And we are struck, first, with their great number. Jesus had his feast days, when he kept open house and entertained his guests in unusual crowds. Twice, especially, he held very remarkable feasts, and his banquets were distinguished for the number that came to them. Here were five thousand men, and on another occasion some four thousand men, besides women and children, and I should think that is a very large “besides,” for the women and children may possibly have outnumbered the men; at least, they often do so in our congregations now-a-days. This was feasting on an imperial scale. In the present instance five thousand gathered together, and all were as easily provided for as if there had been but five. Should we not consider this point, and argue from it that the Lord Jesus will feed our hungry souls if we come to him? Should we not each one say, then, if I am a soul wanting his love and mercy, surely he can bless me? Are there a great many saved already? Are hundreds pressing to the Saviour at this very hour? Then why should I be shut out? He who could feed five thousand, could certainly feed five thousand and one. One more or less could make no difference at so great a feast. Nay, I am quite certain Jesus can supply me, for he had twelve baskets left after he had fed all the host. Come, my soul, if thou art hungering after Christ, do not stand back as though thou wouldst be one too many. The more the merrier. The more that come to his gospel-banquet the more pleased Jesus is. Some religionists are in raptures with the text “strait is the gate, and narrow is the way, and few there be that find it;” and they dwell upon the words “few there be that find it” with an evident gusto and self-appreciation, something like the old Conservative voter when he denounced household suffrage and gloried in his own monopoly. Such thoughts are not according to the mind of Christ. He did not say, “I will feed five hundred out of these people, and the rest may starve;” but in the mighty bounty of his heart the greatness of their number, and the direness of their need, moved him to come forward and supply them all. Had there been fifty, they might have gone home as on other occasions, for fifty might possibly have found food in the villages; but the needs of five thousand required a divine supply. The greatness of the number of sinners seems both to encourage our Lord to act in mercy, and to make it divinely fit that he should act; for by his knowledge shall he justify many, and bring many sons unto glory. Let no sinner ever be troubled with the dread that he would be one too many at the banquet of mercy, neither let him fear that he will be an intruder. Christ’s banqueting-hall was an open field, there were no walls or doors, or persons guarding the entrance; thus free is his feast of love at this moment. Whosoever will let him come.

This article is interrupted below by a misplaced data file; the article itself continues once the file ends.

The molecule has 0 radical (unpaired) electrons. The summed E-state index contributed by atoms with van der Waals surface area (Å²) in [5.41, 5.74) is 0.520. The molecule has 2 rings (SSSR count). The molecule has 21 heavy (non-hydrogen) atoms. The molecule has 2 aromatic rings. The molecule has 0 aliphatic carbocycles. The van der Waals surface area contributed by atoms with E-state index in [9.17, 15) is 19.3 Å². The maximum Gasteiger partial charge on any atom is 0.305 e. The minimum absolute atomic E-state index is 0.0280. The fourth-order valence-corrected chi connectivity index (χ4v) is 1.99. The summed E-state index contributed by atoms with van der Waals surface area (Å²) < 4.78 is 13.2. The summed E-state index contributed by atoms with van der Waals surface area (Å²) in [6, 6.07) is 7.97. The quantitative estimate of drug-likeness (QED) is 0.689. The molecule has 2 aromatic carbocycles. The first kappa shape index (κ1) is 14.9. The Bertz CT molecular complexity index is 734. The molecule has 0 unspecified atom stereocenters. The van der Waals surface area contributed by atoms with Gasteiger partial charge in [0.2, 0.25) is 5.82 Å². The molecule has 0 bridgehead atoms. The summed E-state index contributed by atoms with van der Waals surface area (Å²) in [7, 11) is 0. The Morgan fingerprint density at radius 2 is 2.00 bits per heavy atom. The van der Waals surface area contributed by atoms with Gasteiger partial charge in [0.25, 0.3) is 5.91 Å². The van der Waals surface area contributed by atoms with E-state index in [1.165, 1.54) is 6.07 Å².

We note next the strange character of his guests. We do not know what sort of people they were, but this we do know, he did not exempt one because of any speciality in his character. They were a nondescript multitude. Little good could be said of them, except that they had an ear to hear Jesus preach, and were especially glad if the sermon was the first course, with loaves and fishes for the second. They were a carnal people, and had nothing about them that deserved our Lord’s consideration. But when did Jesus Christ wait until men deserved it before he blessed them? When we give alms we think it meet to make enquiries about the deserving characters of those who apply to us for relief, and I suppose we must do so, or we shall do mischief; but our heavenly Father sendeth his rain both upon the just and upon the unjust, and even so our Lord Jesus Christ feeds these people, though many of them were mere loafers and hangers on. Bad or good, the generous Saviour fed them. It could not hurt them to have a bit of bread and fish to eat, a gift of food which people eat before our eyes is generally safe charity, and so the Master fed them. Let me, then, say to myself, I may be very unworthy, and am, and my character may have nothing about it to commend it to the Lord Jesus Christ; but why should he not feed me with the food that is necessary for my soul? Has he not come into the world to save sinners? Did he not visit this world as a physician to heal the sick? Let not my unworthiness keep me back. Want of merit did not exclude one person from the miracle of the loaves, and it need not exclude me, for he bids me come; unworthy as I am, he invites me freely, repeatedly, earnestly, yea, he commands me to come. Why, then, should I hesitate? If there be many, I will be one among them; and if they be of all kinds I may the more freely join them.
These guests had one thing in common, which I have no doubt will be found among us also— they were all hungry and they were all poor. They could not supply one single dish for the table. Not one of them had a loaf to contribute nor a fish to give to the Master of the feast. They were all hungry, but not one could produce a crust; and the Lord neither asked them to contribute nor repelled them because of their poverty. Am I, then, to-night, an empty sinner, having no good in myself? Do I feel that I could not contribute even one perfect thought, much less one solitary perfect action to the stores of the Redeemer’s merit? Nevertheless, he bids me come, and come I will. He is a great giver; I can only be a receiver, and my utter lack of all goodness fits me to receive from him, since the emptier the vessel the more it can receive. If I could help him there would be no need for him to work a miracle on my account, but since I can bring nothing whatsoever, I need his miraculous power. As I see him feeding hungry souls I will join in with the rest and partake of the fruit of his compassion. They were a penniless, foodless people, and could not help themselves; but there was one who could help them all, and afford that help with ease; and so, to-night, whatever our hearts’ necessities may be, Jesus is here to enrich us, and to do it in a manner which will manifest the boundless nature of his love and grace.